Dura-Bond’s Export, Pennsylvania coating and fabricating plant is serviced by the Turtle Creek Industrial Railroad. The Turtle Creek offers Dura-Bond customers the convenience of shipping oversize steel beams and pipe more efficiently by rail, rather than by truck.

This historic short line railroad is a wholly owned subsidary of Dura-Bond Industries, Inc. TCKR is an important 11 mile rail link between Export and Trafford, Pennsylvania where it interconnects with the Norfolk Southern. The railroad’s primary clients are small local businesses, Weyerhauser Lumber and Dura-Bond Steel
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History of the Turtle Creek Railroad

Today the Turtle Creek Industrial Railroad, a division of Dura-Bond Industries, Inc., transports steel beams and pipe to Dura-Bond’s Export, Pennsylvania coating and fabricating plant. The railroad’s history began with the discovery of natural gas in the area of Murrysville, Pennsylvania in 1876.

George Westinghouse Jr. chartered a railroad from the Pennsylvania Railroad in 1886 to transport supplies and equipment to the gas fields. The line was called the Turtle Creek Valley Railroad, but was also known as Westinghouse Road. Service to Murrysville began in 1891 and was extended to the town of Export in 1892. The Pennsylvania Railroad operated the line from 1891 and later purchased the railroad in 1903.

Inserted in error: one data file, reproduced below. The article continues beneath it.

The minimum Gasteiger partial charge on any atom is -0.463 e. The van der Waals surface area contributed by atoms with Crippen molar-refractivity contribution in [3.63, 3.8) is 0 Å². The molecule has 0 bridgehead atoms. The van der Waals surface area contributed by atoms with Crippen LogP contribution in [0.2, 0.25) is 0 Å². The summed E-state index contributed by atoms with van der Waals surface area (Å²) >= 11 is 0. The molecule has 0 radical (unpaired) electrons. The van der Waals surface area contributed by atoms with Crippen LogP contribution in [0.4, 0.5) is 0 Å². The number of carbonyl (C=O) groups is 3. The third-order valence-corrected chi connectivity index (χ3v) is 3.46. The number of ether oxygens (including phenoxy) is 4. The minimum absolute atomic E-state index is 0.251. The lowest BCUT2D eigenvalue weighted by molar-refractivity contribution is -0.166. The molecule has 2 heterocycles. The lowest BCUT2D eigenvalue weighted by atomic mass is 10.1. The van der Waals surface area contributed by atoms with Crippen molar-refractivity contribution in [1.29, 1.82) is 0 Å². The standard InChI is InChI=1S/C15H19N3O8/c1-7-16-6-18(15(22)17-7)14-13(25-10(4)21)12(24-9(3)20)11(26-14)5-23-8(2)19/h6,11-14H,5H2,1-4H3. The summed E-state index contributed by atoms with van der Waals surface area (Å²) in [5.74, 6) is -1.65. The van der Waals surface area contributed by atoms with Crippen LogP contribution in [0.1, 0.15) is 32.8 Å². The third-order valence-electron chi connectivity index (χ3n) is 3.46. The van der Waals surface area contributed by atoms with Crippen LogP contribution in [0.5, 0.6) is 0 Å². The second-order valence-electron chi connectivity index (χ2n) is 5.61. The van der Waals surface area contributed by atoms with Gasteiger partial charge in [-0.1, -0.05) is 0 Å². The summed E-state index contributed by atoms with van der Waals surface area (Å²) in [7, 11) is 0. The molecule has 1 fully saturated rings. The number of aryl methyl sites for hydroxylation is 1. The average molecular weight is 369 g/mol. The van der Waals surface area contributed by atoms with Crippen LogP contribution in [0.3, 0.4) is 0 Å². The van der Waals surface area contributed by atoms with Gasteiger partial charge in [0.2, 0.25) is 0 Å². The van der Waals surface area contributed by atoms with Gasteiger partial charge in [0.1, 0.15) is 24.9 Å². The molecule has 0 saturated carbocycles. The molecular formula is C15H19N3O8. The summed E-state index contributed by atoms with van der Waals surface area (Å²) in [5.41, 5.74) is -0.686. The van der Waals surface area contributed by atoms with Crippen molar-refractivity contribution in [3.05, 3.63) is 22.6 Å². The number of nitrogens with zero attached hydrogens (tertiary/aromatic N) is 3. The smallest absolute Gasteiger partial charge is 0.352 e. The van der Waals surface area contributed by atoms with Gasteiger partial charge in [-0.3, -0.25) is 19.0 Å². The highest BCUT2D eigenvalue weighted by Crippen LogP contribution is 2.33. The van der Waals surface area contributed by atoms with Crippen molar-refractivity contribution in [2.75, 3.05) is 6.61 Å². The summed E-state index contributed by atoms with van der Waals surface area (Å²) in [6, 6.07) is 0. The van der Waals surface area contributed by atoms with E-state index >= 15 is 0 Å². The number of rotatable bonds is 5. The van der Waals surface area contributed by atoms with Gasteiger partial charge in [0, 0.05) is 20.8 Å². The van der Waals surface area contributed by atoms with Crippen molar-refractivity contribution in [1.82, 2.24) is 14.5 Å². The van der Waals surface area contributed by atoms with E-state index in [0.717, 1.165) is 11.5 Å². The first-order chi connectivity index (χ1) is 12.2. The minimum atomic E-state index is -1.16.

Bituminous coal became the primary freight and was mined throughout the area. Coal from the Export mine was shipped to Europe, giving the town its unique name. The first passenger train began service on the line in 1894. Five passenger trains per day made stops in Trafford (Stewart’s Station), North Trafford, Blackburn, Saunders, Murrysville, Newlingsburg and Export. The trains would also stop along the line for anyone who waved a hankerchief at the engineer. On Saturdays the railroad ran a train from Export to downtown Pittsburgh. This trip became so popular that an average of 1000 tickets were sold each weekend. Passenger service eventually declined and was discontinued in 1936.

Freight service continued and the railroad was later operated by the Penn Central and then Conrail. When Conrail decided to abandon the line, the Norris family of Export purchased the TCKR in 1982 and renamed it the Turtle Creek Industrial Railroad. The railroad continues today and serves the family’s Dura-Bond Industries plant in Export and Weyerhaeuser Lumber.

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